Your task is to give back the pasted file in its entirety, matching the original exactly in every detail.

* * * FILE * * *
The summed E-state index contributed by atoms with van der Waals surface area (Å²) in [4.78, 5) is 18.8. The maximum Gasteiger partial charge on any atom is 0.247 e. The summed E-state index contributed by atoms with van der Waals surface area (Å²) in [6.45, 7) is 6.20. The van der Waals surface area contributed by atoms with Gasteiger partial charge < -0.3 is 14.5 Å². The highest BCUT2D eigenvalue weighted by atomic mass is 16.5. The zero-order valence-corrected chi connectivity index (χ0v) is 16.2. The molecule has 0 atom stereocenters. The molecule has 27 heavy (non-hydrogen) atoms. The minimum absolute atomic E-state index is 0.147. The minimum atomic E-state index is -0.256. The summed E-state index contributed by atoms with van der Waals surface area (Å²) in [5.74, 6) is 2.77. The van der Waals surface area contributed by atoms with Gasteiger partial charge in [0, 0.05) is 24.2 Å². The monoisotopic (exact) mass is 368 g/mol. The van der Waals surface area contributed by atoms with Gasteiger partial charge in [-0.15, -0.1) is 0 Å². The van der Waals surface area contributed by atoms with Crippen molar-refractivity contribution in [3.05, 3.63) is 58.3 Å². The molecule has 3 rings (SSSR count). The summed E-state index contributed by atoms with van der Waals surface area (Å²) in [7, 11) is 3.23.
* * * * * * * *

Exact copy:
The summed E-state index contributed by atoms with van der Waals surface area (Å²) in [4.78, 5) is 18.8. The maximum Gasteiger partial charge on any atom is 0.247 e. The summed E-state index contributed by atoms with van der Waals surface area (Å²) in [6.45, 7) is 6.20. The van der Waals surface area contributed by atoms with Gasteiger partial charge < -0.3 is 14.5 Å². The highest BCUT2D eigenvalue weighted by atomic mass is 16.5. The zero-order valence-corrected chi connectivity index (χ0v) is 16.2. The molecule has 0 atom stereocenters. The molecule has 27 heavy (non-hydrogen) atoms. The minimum absolute atomic E-state index is 0.147. The minimum atomic E-state index is -0.256. The summed E-state index contributed by atoms with van der Waals surface area (Å²) in [5.74, 6) is 2.77. The van der Waals surface area contributed by atoms with Gasteiger partial charge in [0, 0.05) is 24.2 Å². The monoisotopic (exact) mass is 368 g/mol. The van der Waals surface area contributed by atoms with Gasteiger partial charge in [-0.15, -0.1) is 0 Å². The van der Waals surface area contributed by atoms with Crippen molar-refractivity contribution in [3.05, 3.63) is 58.3 Å². The molecule has 3 rings (SSSR count). The summed E-state index contributed by atoms with van der Waals surface area (Å²) in [7, 11) is 3.23.